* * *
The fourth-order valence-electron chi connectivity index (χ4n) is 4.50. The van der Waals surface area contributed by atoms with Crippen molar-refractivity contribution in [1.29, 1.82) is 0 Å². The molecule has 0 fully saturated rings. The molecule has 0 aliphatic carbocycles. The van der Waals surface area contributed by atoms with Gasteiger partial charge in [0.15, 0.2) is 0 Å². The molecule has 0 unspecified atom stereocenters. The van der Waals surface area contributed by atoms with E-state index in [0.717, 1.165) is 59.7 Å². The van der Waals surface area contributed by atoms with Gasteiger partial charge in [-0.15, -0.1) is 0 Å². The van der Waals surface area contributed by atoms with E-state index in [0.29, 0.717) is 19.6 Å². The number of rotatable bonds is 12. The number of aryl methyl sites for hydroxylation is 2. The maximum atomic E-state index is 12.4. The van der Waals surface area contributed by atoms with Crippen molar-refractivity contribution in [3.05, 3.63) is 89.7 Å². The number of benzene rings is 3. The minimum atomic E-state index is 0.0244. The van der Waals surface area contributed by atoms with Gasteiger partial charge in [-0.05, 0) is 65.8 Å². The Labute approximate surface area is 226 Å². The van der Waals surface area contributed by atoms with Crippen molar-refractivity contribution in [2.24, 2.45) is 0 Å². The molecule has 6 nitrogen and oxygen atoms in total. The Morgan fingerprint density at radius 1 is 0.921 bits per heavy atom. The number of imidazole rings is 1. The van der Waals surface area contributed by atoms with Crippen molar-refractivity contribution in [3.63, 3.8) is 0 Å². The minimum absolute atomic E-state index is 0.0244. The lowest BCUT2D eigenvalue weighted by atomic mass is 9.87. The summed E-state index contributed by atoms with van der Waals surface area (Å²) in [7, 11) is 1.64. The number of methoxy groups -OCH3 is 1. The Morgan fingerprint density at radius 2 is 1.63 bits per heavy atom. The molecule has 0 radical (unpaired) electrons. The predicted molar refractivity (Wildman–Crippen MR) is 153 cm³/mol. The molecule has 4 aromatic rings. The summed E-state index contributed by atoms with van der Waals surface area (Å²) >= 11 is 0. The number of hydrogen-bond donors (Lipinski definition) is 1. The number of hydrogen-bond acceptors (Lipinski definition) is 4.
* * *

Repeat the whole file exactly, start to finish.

The fourth-order valence-electron chi connectivity index (χ4n) is 4.50. The van der Waals surface area contributed by atoms with Crippen molar-refractivity contribution in [1.29, 1.82) is 0 Å². The molecule has 0 fully saturated rings. The molecule has 0 aliphatic carbocycles. The van der Waals surface area contributed by atoms with Gasteiger partial charge in [0.15, 0.2) is 0 Å². The molecule has 0 unspecified atom stereocenters. The van der Waals surface area contributed by atoms with E-state index in [0.717, 1.165) is 59.7 Å². The van der Waals surface area contributed by atoms with Gasteiger partial charge in [-0.15, -0.1) is 0 Å². The van der Waals surface area contributed by atoms with E-state index in [0.29, 0.717) is 19.6 Å². The number of rotatable bonds is 12. The number of aryl methyl sites for hydroxylation is 2. The maximum atomic E-state index is 12.4. The van der Waals surface area contributed by atoms with Crippen molar-refractivity contribution in [3.05, 3.63) is 89.7 Å². The number of benzene rings is 3. The minimum atomic E-state index is 0.0244. The van der Waals surface area contributed by atoms with Gasteiger partial charge in [-0.05, 0) is 65.8 Å². The Labute approximate surface area is 226 Å². The van der Waals surface area contributed by atoms with Crippen molar-refractivity contribution in [2.24, 2.45) is 0 Å². The molecule has 6 nitrogen and oxygen atoms in total. The Morgan fingerprint density at radius 1 is 0.921 bits per heavy atom. The number of imidazole rings is 1. The van der Waals surface area contributed by atoms with Crippen molar-refractivity contribution in [3.63, 3.8) is 0 Å². The minimum absolute atomic E-state index is 0.0244. The lowest BCUT2D eigenvalue weighted by atomic mass is 9.87. The summed E-state index contributed by atoms with van der Waals surface area (Å²) in [7, 11) is 1.64. The number of methoxy groups -OCH3 is 1. The Morgan fingerprint density at radius 2 is 1.63 bits per heavy atom. The molecule has 0 radical (unpaired) electrons. The predicted molar refractivity (Wildman–Crippen MR) is 153 cm³/mol. The molecule has 4 aromatic rings. The summed E-state index contributed by atoms with van der Waals surface area (Å²) >= 11 is 0. The number of hydrogen-bond donors (Lipinski definition) is 1. The number of hydrogen-bond acceptors (Lipinski definition) is 4.